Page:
Industries with a business model that rely on underpaying workers (like restaurants in the US) and can’t be profitable without doing so? I don’t know how they are going to get through this and I do feel for them.

    • Gubbinal says:


    • Twin falls says:

      And the cost of childcare. In house childcare is astronomical and around here smaller preschools keep closing. My kids are school age but lots of working women (it’s never the dads pleading for help with childcare it just isn’t) are struggling with this right now.

  9. Justme says:

    We’re not going to get this variant under control. It will probably burn itself out as it did in South Africa. It doesn’t care if you are triple vaxxed (I am so I’m not against vaccinations) or masked or socially distanced. It’s very contagious – I think I may have had it over Christmas but I couldn’t get a test and I sure as heck wasn’t going to stand in line to find out. If I did have it it was very mild – just a scratchy throat and a few body aches. All gone now. And everyone I know who has had omicron has similar tales. I don’t think there is much more we can do except hunker down and try to protect the elderly and Immunocompromised. And give up the illusion of control. We don’t have control over a microscopic virus.

  10. DaphneOG says:

    I have a trip to NYC scheduled for Jan 12 to see friends and family I haven’t seen in 2.5 years. There is a mental cost to me being isolated living alone and away from loved ones for this long. But I don’t want to be part of the problem overwhelming our hospital system. I am vaccinated/boosted. Not sure what to do in terms of cancelling.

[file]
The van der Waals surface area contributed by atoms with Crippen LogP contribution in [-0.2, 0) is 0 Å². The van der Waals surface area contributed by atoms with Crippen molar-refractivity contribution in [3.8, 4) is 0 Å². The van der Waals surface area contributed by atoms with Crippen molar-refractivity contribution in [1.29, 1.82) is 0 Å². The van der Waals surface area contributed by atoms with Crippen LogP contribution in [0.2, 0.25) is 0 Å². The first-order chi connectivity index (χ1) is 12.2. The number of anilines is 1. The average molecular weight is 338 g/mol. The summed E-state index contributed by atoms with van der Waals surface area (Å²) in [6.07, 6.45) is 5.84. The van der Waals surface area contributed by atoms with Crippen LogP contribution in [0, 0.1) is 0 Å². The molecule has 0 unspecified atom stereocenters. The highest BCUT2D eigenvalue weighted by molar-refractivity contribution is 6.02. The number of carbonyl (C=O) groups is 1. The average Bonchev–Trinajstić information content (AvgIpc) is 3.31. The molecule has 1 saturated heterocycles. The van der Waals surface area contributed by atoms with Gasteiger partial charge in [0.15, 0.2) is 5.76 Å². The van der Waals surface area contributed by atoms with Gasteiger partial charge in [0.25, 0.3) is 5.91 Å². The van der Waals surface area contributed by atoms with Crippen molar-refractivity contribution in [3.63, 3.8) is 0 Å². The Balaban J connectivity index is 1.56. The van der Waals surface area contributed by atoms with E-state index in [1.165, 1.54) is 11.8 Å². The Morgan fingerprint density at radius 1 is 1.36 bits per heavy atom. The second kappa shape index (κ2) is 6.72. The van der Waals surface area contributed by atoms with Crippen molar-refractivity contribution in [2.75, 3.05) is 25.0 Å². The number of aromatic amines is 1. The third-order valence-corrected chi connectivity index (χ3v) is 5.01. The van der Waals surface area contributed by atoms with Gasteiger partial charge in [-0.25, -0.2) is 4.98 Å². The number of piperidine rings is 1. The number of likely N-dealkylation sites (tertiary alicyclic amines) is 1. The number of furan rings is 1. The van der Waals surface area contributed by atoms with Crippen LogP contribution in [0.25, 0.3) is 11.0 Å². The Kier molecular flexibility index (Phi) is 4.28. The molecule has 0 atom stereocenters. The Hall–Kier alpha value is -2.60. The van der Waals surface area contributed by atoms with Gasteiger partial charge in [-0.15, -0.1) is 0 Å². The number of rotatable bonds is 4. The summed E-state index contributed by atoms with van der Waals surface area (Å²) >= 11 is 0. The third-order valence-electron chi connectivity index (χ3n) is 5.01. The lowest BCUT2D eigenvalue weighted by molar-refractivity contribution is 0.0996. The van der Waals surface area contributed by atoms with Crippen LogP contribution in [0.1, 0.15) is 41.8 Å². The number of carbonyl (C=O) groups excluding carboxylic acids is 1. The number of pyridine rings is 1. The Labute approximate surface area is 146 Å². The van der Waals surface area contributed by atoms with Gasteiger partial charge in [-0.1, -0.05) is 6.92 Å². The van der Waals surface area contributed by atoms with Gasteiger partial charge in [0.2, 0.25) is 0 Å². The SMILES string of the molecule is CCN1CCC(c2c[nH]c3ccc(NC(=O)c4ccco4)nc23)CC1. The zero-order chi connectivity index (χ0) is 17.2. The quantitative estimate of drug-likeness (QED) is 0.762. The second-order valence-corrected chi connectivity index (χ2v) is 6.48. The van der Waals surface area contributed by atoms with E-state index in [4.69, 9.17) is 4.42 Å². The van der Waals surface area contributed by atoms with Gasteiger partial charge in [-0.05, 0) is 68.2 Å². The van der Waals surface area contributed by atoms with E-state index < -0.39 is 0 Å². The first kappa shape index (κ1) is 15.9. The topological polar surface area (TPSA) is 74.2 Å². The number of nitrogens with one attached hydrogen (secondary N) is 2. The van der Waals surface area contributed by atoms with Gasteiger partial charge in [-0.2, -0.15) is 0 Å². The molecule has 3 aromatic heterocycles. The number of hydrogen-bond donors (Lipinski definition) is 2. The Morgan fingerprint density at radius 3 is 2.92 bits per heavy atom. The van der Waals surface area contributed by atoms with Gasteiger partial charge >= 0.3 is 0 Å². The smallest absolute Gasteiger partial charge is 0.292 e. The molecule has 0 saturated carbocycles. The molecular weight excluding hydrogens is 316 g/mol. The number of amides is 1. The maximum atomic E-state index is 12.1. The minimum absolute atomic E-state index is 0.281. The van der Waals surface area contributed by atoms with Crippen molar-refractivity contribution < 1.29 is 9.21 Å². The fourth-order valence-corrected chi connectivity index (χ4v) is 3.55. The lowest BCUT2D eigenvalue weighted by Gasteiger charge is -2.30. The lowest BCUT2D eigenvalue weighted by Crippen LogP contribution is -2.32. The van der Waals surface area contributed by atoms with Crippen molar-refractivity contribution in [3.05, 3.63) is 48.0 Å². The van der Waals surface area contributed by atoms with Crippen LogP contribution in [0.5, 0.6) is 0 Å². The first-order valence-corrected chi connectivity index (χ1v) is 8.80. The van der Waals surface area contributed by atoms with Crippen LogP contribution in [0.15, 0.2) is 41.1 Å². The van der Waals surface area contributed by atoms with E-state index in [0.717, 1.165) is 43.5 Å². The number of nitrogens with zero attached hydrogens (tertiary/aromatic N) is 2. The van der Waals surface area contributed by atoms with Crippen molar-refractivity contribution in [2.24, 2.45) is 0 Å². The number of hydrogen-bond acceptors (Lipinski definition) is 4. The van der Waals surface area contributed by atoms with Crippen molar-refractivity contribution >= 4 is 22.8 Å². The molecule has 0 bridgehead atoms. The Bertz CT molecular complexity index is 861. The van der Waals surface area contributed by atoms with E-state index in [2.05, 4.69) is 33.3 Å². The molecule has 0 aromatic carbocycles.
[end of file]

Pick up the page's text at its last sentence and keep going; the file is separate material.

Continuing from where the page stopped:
• BK says:

      Mask up in public places and wash your hands, but enjoy your friends and family. So many who are self righteous about covid/traveling do not understand what it’s truly like to live and be alone the last 2 years. Isolating with your spouse and kids is not the same as being isolated alone. It’s mentally taxing. Btw i’m fully vaxxed and just had Omicron, and know tons of people who just had/have it. It’s very mild and I’ve been way sicker in my life many times. I don’t think we can go on forever avoiding other people because Covid is never going away just like the flu never went away

      • DaphneOG says:

        Thank you, BK. That is what I am leaning towards. At this point I would trade places with anyone who has a family to not be isolated longer. I think single people who live alone will have lasting impacts for years to come.

    • Surly Gale says:

      at this stage of the game, I’d say go be with your family. I live alone. My son checks in on me monthly, but otherwise, I can go days w/o any human touch/contact. If it weren’t for the dogs….I honestly don’t think I would have made it even this far. Family first, always family first. If your family is healthy and you are healthy, I say go be with your family. And give them a hug from all of us that are alone, eh ~


    I don’t know if I’m lucky or not at this point. Fully vaxxed, mask up. I have not gotten Omicron but I do go to the pharmacy and grocery store (privileged to work from home) and considering getting scripts and groceries delivered. I know Omicron is crazy contagious, but I can’t help but feel that some people aren’t being as careful as they claim to be.

    • Justme says:

      I know a lot of people who are very very careful and got it. It’s just luck really. You could run into it anywhere (and unless you are wearing an N95 properly fitting mask, your mask won’t help much if at all). It’s not a moral failure to catch it after all. It’s a virus. It wants to get caught!

  12. Gubbinal says:

    We (I am in the US) need a serious wealth tax the proceeds of which will go to increase the income and hence the motivation of workers. Why become a health care aide or a nurse when you see that the bottom line is so low relative to that of Bezos and Musk.